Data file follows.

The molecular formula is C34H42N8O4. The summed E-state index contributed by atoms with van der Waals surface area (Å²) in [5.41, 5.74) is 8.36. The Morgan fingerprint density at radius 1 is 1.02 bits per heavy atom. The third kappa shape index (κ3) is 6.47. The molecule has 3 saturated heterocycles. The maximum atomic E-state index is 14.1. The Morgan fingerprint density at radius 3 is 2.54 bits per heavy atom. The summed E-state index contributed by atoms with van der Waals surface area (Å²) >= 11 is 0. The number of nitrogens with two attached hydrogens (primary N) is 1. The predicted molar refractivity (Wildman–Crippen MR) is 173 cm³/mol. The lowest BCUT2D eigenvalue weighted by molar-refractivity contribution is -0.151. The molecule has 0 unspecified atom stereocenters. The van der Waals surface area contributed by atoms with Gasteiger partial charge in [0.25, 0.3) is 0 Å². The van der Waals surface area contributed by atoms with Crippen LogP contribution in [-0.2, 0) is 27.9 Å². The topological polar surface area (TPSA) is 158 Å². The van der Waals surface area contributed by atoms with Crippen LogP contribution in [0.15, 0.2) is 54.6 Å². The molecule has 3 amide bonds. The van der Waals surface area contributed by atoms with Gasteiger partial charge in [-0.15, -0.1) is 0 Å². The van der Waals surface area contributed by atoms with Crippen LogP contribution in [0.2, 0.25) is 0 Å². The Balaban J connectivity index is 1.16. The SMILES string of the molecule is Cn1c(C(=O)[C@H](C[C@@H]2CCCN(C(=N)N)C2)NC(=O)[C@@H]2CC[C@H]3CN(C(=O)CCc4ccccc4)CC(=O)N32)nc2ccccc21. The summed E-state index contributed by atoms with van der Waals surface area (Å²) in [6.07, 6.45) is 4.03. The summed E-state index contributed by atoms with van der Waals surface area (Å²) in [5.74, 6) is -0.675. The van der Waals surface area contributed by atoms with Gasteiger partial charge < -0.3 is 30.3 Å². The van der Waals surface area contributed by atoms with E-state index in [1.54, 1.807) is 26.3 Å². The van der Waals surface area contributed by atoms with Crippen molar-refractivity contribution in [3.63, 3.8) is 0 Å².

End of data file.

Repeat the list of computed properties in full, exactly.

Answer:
The molecular formula is C34H42N8O4. The summed E-state index contributed by atoms with van der Waals surface area (Å²) in [5.41, 5.74) is 8.36. The Morgan fingerprint density at radius 1 is 1.02 bits per heavy atom. The third kappa shape index (κ3) is 6.47. The molecule has 3 saturated heterocycles. The maximum atomic E-state index is 14.1. The Morgan fingerprint density at radius 3 is 2.54 bits per heavy atom. The summed E-state index contributed by atoms with van der Waals surface area (Å²) >= 11 is 0. The number of nitrogens with two attached hydrogens (primary N) is 1. The predicted molar refractivity (Wildman–Crippen MR) is 173 cm³/mol. The lowest BCUT2D eigenvalue weighted by molar-refractivity contribution is -0.151. The molecule has 0 unspecified atom stereocenters. The van der Waals surface area contributed by atoms with Gasteiger partial charge in [0.25, 0.3) is 0 Å². The van der Waals surface area contributed by atoms with Crippen LogP contribution in [-0.2, 0) is 27.9 Å². The topological polar surface area (TPSA) is 158 Å². The van der Waals surface area contributed by atoms with Crippen LogP contribution in [0.15, 0.2) is 54.6 Å². The molecule has 3 amide bonds. The van der Waals surface area contributed by atoms with Gasteiger partial charge in [-0.15, -0.1) is 0 Å². The van der Waals surface area contributed by atoms with Crippen LogP contribution in [0.2, 0.25) is 0 Å². The Balaban J connectivity index is 1.16. The SMILES string of the molecule is Cn1c(C(=O)[C@H](C[C@@H]2CCCN(C(=N)N)C2)NC(=O)[C@@H]2CC[C@H]3CN(C(=O)CCc4ccccc4)CC(=O)N32)nc2ccccc21. The summed E-state index contributed by atoms with van der Waals surface area (Å²) in [6.07, 6.45) is 4.03. The summed E-state index contributed by atoms with van der Waals surface area (Å²) in [5.74, 6) is -0.675. The van der Waals surface area contributed by atoms with Gasteiger partial charge < -0.3 is 30.3 Å². The van der Waals surface area contributed by atoms with E-state index in [1.54, 1.807) is 26.3 Å². The van der Waals surface area contributed by atoms with Crippen molar-refractivity contribution in [3.63, 3.8) is 0 Å².